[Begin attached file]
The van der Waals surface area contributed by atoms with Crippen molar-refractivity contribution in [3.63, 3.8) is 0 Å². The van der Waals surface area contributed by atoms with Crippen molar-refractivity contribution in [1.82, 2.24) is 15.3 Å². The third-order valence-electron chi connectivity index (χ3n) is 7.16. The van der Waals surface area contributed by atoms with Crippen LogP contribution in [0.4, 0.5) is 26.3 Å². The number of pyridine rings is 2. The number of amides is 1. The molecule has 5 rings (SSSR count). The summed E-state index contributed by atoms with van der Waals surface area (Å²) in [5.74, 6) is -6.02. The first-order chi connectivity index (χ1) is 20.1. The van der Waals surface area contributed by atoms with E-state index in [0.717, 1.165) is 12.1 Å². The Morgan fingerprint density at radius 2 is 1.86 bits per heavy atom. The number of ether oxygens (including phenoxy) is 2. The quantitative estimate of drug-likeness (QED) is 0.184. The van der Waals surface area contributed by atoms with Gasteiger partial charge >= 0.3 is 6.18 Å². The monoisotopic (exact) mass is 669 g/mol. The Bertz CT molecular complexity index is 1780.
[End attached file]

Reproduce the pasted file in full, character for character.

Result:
The van der Waals surface area contributed by atoms with Crippen molar-refractivity contribution in [3.63, 3.8) is 0 Å². The van der Waals surface area contributed by atoms with Crippen molar-refractivity contribution in [1.82, 2.24) is 15.3 Å². The third-order valence-electron chi connectivity index (χ3n) is 7.16. The van der Waals surface area contributed by atoms with Crippen LogP contribution in [0.4, 0.5) is 26.3 Å². The number of pyridine rings is 2. The number of amides is 1. The molecule has 5 rings (SSSR count). The summed E-state index contributed by atoms with van der Waals surface area (Å²) in [5.74, 6) is -6.02. The first-order chi connectivity index (χ1) is 20.1. The van der Waals surface area contributed by atoms with E-state index in [0.717, 1.165) is 12.1 Å². The Morgan fingerprint density at radius 2 is 1.86 bits per heavy atom. The number of ether oxygens (including phenoxy) is 2. The quantitative estimate of drug-likeness (QED) is 0.184. The van der Waals surface area contributed by atoms with Gasteiger partial charge >= 0.3 is 6.18 Å². The monoisotopic (exact) mass is 669 g/mol. The Bertz CT molecular complexity index is 1780.